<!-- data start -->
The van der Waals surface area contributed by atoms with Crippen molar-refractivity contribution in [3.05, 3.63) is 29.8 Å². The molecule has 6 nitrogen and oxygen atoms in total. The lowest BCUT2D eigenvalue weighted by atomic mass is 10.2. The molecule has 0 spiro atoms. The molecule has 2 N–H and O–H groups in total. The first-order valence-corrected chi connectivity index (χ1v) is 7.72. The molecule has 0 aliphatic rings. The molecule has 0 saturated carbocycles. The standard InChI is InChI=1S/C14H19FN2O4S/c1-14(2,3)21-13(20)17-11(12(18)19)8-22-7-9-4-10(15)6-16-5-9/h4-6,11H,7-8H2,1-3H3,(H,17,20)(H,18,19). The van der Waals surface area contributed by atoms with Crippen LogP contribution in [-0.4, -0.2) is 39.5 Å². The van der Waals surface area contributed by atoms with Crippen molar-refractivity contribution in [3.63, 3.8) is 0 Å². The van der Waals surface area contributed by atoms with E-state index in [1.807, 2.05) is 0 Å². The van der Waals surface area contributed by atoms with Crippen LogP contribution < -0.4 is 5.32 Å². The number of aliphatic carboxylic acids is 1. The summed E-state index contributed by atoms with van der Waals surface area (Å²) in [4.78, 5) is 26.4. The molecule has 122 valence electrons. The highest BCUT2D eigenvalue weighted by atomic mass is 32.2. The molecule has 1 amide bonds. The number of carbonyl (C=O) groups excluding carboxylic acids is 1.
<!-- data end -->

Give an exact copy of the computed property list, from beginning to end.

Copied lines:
The van der Waals surface area contributed by atoms with Crippen molar-refractivity contribution in [3.05, 3.63) is 29.8 Å². The molecule has 6 nitrogen and oxygen atoms in total. The lowest BCUT2D eigenvalue weighted by atomic mass is 10.2. The molecule has 0 spiro atoms. The molecule has 2 N–H and O–H groups in total. The first-order valence-corrected chi connectivity index (χ1v) is 7.72. The molecule has 0 aliphatic rings. The molecule has 0 saturated carbocycles. The standard InChI is InChI=1S/C14H19FN2O4S/c1-14(2,3)21-13(20)17-11(12(18)19)8-22-7-9-4-10(15)6-16-5-9/h4-6,11H,7-8H2,1-3H3,(H,17,20)(H,18,19). The van der Waals surface area contributed by atoms with Crippen LogP contribution in [-0.4, -0.2) is 39.5 Å². The van der Waals surface area contributed by atoms with Crippen molar-refractivity contribution in [3.63, 3.8) is 0 Å². The van der Waals surface area contributed by atoms with E-state index in [1.807, 2.05) is 0 Å². The van der Waals surface area contributed by atoms with Crippen LogP contribution < -0.4 is 5.32 Å². The number of aliphatic carboxylic acids is 1. The summed E-state index contributed by atoms with van der Waals surface area (Å²) in [4.78, 5) is 26.4. The molecule has 122 valence electrons. The highest BCUT2D eigenvalue weighted by atomic mass is 32.2. The molecule has 1 amide bonds. The number of carbonyl (C=O) groups excluding carboxylic acids is 1.